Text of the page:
As we develop Tychos, we are constantly looking at how we can make the tool easier to use for students. A few features that we have included are important visual representations that are commonly used to help represent motion. For example, we have made it very simple for students to see motion maps of their particles by simply clicking a button. We have also made it very easy to display vector arrows for any vector quantity, and to attach those vectors to a given particle:

cvpm_canvas_6

This allows students to quickly assess the behavior of the simulation without needing to spend time learning how to implement complex tools.

Easily Adjust Simulation Parameters

We have also tried to remove any coding that isn’t specifically targeted at modeling physics. For example, Tychos has a simple set of simulation parameters that can be changed with a few simple controls:

settings

The above panel shows that a student can change the frame rate, the motion map strobe rate, set a simulation stop time, and change the extents of the viewing window – all without writing a line of code.

Coding of the GUI, rendering graphics, running the animation, etc are taken care of so there is less to program. The programs are much shorter and the code is more focused on the physics concepts, e.g calculating how force and momentum affect the position of a particle. There is no “boiler plate” code that needs to be used to get started which we have found to be cumbersome and confusing for students. Students spend less time learning programming and more time learning physics.

Graphing

One of the great features that we are excited about and that I have found incredibly useful in class is the built in graphing tools in Tychos. With two simple lines of code, a student can graph any variables on a simple to read graph.

This allows for the student to graph the position, velocity,  and acceleration of a particle as a function of time (called motion graphs) but they can also graph energy, momentum, force, or any virtual quantity defined in the simulation code.

In the following example, the student has defined the kinetic energy of a particle and then has defined and displayed a graph for how the energy is changing with respect to time:

KEgraph = Graph("KE vs Time")
KE = 0.5*p.mass*p.vel*p.vel
KEgraph.plot(t, KE)

The graph then looks like this:

graph

This graph appears just under the simulation window, and the student can then easily connect the behavior of the simulated particle to the behavior of the graph.

Integrated Formative Assessment:

Tychos has been built around the concept of a learning system. From the ground up, we have built in features that are designed to engage the student in the learning process. Tychos includes fast feedback in the form of instructor defined goals which are checked by the system such as “Your simulation should calculate position of particle at time 3 seconds.”

goals

These goals keep students on track and allows for students to self assess. We have also noticed how these goals make the learning exciting. Students have expressed how much they enjoy watching the goals turn green as they accomplish them.

Teachers can also use the Goals as a quick and easy way to assess the learning progress of the entire class, and then focus on individuals that are having trouble. The teacher has the ability to peer into the individual student’s work and we are even building into the application the ability to see a “code history” of each student so that the teacher can track down the origin of a learning challenge and then direct the student to a specific solution.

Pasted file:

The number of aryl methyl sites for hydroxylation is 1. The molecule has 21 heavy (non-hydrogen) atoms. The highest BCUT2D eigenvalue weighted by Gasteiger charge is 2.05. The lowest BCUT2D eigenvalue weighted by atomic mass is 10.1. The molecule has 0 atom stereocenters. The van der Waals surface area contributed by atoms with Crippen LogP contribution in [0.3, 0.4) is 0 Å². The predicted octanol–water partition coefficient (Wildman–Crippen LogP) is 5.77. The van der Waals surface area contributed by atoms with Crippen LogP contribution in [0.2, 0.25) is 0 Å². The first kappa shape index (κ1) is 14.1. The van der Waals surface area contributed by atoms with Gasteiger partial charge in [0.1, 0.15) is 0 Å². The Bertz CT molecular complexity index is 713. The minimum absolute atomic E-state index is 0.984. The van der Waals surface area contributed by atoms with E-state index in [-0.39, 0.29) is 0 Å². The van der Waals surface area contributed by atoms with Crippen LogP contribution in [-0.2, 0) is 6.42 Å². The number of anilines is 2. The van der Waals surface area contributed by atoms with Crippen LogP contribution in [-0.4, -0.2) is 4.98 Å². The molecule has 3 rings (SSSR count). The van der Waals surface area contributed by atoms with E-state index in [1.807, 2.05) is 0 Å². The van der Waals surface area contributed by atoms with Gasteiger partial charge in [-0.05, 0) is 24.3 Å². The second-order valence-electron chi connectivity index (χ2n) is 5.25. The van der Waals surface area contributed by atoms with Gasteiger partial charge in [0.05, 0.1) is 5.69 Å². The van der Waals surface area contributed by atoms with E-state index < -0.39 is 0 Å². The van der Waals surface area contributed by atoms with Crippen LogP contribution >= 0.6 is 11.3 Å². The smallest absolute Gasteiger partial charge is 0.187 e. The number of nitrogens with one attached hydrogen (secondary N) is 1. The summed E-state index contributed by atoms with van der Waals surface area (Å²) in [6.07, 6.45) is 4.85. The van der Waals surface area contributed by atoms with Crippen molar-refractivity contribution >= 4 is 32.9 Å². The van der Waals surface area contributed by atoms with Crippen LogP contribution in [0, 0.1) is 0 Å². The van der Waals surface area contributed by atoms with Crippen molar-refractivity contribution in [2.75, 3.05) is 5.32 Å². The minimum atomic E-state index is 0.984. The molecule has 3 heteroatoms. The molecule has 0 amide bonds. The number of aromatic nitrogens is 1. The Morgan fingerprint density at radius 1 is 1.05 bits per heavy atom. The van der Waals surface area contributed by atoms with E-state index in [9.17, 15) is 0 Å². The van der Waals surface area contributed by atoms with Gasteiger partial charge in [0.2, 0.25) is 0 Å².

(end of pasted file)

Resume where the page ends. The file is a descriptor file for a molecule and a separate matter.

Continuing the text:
Our Roadmap

We think we are off to a great start with this app, but we also realize that there are a number of great potential features that we hope to add. This is a rough outline of our future goals:

Tracking Student Progress

Soon the tool will show each student’s progress in realtime to the instructor so the instructor can maximize their time helping the students who need it. The tool will also allow instructors to see the work each student does, e.g. each attempt the student has made, the difference from the last attempt, and its outcome to help the instructor quickly deduce where the student’s thinking is and what is blocking her. Additionally, the instructor will be able to automatically export assessment data based on instructor’s defined criteria.

Custom Defined Classes

We want to give the students the ability to define reusable components so that we can further reduce the amount of code that is needed to create a simulation. We are working on some strategies to build that into Tychos.

Data Export/Import

To extend the connection between Tychos experiments and in class laboratory experiments, we intend to add the ability to export and import data to and from other data collection software like Logger Pro. This will allow more precise comparisons between simulated behavior and measured behavior from motion detectors or force sensors.


Looking For Feedback

We are continuously looking for ways to improve our application, and we have no shortage of ideas. Our next challenge is finding the time and resources to make those future enhancements possible, but we are eager to have other Physics teachers try this tool out and let us know what else we should do to make this a better learning and teaching experience.

If you are interested in trying this application out, please visit our website: tychos.org. If you would like to give us feedback, or have questions, please feel free to post a comment on this blog post or contact me (stemple@srcs.org) or Winston (winston@nitidbit.com). We would love to hear from you!

 

4 thoughts on “Helping Students Create Their Own Mini Universes

  1. Nina Rannells

    Hi Steve. It’s so great to see that you continue to push for new and better ways to teach our kids!

    Like

    Reply
  2. John Burk

    I’d be very interested in trying this out with my physics classes. I already teach Matter and Interactions to my 2nd year students, and have experimented in the past with using VPython with my 9th grade physics students.

    Like

    Reply